Here’s everything you need to know about International Civil Society Week

This week some 900 activists and members of civil society from 100 countries will be meeting in Bogota, Colombia for World Civil Society Week held by CIVICUS. Don’t yawn. The big meet between 25-30 April will see some of the biggest issues of our time discussed. Corruption. Repression. Inequality. Society. And love. Here’s everything you need to know about the #ICSW2016.

What is CIVICUS?
It’s basically a global alliance of civil society organisations. CIVICUS helps build movements, offering expertise, know-how, experience and infrastructure. Every year, they publish the State of Civil Society Report, offering an account of the state of civil society and the conditions it works in around the world. The World Civil Society Week brings all of these members together for a week of events, discussions, cultural events and planning.

The host: Bogota
Colombia is home to 48 million people. Bogota, the cultural and political capital of the country, plays host to some nine million people. There are many similarities to South Africa: for instance, Colombia is one of the most unequal societies on earth. According to Oxfam, 80% of land in Colombia is in the hands of just 14% of owners.


And like other Latin American countries, Colombia is a highly segregated nation – of Spanish-descent-overlords and mostly poor locals. You get the drift. Then there are some differences to South Africa. We may be known for Durban poison, but Colombia is the biggest producer of cocaine, and for the past five decades, it’s been in a midst of brutal war with left-leaning guerillas. And the people are hoping that a new peace deal will end the conflict.

Colombia is battling to chart a new path, after years of devastating conflict – and civil society is likely to be at the forefront of rebuilding the country. Holding a discussion of this magnitude couldn’t have come at a better time.

#About ICSW2016
This year’s theme is “Active citizens, Accountable actions”. The program will have four tracks and scores of workshops, discussions and debates. There will be more than 20+ individual sessions over the four days.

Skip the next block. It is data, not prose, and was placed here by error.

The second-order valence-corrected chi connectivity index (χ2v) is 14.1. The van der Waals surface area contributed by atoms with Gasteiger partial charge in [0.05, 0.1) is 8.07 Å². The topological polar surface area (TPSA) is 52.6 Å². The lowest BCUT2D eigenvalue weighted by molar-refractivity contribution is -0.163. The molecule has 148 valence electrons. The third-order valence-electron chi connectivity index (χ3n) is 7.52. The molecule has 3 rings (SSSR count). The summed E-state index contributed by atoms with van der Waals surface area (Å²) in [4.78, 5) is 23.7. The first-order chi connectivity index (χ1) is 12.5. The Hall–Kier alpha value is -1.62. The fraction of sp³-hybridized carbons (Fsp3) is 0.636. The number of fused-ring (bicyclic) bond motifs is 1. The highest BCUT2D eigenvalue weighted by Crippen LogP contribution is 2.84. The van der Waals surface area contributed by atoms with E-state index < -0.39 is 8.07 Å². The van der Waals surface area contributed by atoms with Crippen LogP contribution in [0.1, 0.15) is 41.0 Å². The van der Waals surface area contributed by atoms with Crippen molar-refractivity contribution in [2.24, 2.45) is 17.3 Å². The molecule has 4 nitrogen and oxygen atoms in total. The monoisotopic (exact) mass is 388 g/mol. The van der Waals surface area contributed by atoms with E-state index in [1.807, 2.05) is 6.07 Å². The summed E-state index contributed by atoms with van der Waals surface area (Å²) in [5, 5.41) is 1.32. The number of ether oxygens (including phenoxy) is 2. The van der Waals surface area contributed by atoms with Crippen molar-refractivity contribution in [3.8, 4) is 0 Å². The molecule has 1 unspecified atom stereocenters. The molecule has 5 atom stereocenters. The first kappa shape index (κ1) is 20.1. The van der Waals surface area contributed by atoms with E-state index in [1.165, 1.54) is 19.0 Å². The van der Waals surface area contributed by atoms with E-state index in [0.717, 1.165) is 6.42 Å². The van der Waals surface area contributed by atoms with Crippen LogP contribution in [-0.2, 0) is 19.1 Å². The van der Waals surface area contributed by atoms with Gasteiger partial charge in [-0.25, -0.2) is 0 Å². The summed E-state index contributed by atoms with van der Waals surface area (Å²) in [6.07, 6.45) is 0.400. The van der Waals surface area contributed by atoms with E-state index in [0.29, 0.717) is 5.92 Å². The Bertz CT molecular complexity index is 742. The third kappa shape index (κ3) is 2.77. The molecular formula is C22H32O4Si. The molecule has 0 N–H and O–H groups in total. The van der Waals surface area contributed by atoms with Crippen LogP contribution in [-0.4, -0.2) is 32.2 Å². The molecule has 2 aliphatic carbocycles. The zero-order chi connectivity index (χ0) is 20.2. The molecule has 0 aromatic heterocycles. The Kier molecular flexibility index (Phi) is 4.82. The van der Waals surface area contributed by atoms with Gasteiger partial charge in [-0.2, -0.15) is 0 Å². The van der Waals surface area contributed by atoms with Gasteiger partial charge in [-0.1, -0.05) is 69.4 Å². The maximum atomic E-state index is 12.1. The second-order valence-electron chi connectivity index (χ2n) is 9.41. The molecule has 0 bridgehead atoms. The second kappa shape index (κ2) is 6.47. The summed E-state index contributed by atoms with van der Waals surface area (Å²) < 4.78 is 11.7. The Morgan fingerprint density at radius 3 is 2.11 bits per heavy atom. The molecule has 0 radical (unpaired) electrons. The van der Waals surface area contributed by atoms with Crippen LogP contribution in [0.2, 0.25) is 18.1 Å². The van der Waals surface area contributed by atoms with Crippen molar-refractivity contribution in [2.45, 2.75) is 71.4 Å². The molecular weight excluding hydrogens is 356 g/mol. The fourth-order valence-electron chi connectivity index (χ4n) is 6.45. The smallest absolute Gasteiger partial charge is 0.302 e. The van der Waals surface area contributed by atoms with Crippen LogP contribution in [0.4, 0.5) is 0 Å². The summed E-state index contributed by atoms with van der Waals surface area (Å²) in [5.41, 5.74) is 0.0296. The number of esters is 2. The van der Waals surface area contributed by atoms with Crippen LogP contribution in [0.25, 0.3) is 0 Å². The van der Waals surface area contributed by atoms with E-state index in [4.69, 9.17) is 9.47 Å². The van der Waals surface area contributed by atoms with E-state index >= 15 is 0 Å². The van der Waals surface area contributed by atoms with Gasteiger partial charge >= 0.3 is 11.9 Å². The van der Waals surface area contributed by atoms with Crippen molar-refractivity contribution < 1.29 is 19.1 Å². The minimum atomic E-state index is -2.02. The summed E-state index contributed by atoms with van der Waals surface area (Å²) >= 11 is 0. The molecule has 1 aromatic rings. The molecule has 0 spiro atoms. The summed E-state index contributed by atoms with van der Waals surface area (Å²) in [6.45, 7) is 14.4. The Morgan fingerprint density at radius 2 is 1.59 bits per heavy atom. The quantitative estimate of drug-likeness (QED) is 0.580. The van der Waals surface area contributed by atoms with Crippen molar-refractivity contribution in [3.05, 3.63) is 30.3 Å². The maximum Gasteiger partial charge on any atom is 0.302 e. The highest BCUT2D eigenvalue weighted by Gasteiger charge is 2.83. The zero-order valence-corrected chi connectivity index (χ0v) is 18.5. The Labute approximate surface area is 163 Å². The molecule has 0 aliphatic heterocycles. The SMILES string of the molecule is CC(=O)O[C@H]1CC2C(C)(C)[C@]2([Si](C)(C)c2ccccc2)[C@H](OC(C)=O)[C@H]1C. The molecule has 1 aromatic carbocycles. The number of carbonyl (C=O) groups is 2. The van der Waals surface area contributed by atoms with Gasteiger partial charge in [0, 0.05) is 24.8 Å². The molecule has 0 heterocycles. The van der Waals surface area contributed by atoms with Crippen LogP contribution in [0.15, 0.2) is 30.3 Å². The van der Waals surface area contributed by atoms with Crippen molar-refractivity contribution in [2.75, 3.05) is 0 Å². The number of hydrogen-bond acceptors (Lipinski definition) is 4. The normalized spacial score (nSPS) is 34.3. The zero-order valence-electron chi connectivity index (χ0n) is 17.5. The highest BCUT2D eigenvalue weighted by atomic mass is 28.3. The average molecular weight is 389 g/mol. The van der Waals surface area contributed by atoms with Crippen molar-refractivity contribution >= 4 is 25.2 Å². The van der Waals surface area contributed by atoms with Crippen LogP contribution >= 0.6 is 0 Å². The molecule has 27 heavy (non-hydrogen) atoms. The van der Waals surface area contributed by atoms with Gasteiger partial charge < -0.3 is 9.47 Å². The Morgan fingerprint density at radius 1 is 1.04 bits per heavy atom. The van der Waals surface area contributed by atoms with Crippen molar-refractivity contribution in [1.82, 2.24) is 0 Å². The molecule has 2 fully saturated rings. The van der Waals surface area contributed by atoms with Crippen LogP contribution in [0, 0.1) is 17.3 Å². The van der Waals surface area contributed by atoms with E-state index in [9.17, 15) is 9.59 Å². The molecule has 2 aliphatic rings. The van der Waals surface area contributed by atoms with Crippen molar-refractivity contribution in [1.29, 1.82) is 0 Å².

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Youth focus
Young people have been in the forefront of popular protest and dissent over the past five years. From the Arab Spring in 2011, to the Umbrella Revolution in Hong Kong in 2014 to the #FeesMustFall movement in South Africa, young people have exploded onto the scene, and taken charge of their struggles.

The dissent has been organised and anarchic at once. The rage has forced civil society to rethink its ways, and begged new answers to old questions. Inequality. Poverty. Lack of opportunity. It’s all the same. And yet, the collective rage of youth hasn’t always been welcomed in traditional civil society forums. This meeting will make the “case for space”. Moreover, in another special panel on youth, young leaders from 18 countries will speak about their experience in pushing for change as non-traditional leaders; the aim will be to discuss how to incorporate fresh energy into tired structures.

Kumi Naidoo will be there
If America has its Iron Man and Captain America, South Africa has Kumi Naidoo. Facing up to human rights violators, taming the seas with Greenpeace and now taking the continent’s best to the next level with the Africa Civil Society Centre, we have little fear, when Kumi is near.

Kumi Naidoo

Jokes aside, we all know that citizen movements are on the rise across the globe – be it in South Africa, Colombia, India – all with the aim of ending corruption. And because anti-corruption efforts are making a dent, activists are increasingly under threat from the state.

So you can imagine, ending corruption and working to build a better environment for activists to do their job will be a central theme at this year’s meet, with activists and civil society from across Latin America expected to share their experiences and discuss solutions. But Kumi won’t be the only distinguished guest: Nobel Peace Prize winner Ali Zeddini, from Tunisia’s League for Human Rights, Yara and Mazen Darwish, from the Syrian Center for Media and Freedom of Expression, and Jose Ugaz Chair of Transparency International will also be there.

Protest in the 21st Century
Protest may not be a new phenomenon, but it certainly has changed. Activism and protest no longer only means taking to the streets, burning a few tyres or signing and delivering petitions. They are still effective, don’t get us wrong. But online activism is real, and lives in the same, if not a slightly parallel universe, as far protest actions go.

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Civil society has acknowledged that new forms of protest need to be harnessed, their energies collated and utilised to make a difference. And there will a marked attempt to discuss how technology and data collection is shaping and informing protest and dissent today. Think we’re making up stuff? Consider the Facebook initiative to “mark your safety” during an attack. Or the maps citizens put together during a natural disaster. NGO DataShift describes the initiatives as “Creating and using data that matters: how different sectors are harnessing the power of the crowd”. The world has changed, and civil society will have to change too. Or get left behind.

But these are just some of the issues being discussed. Follow @thedailyvox & #ICSW2016 for updates from the big meet and take control of your life.

Featured image via CIVICUS, additional images by Wikimedia Commons, Flickr and Ashraf Hendricks respectively.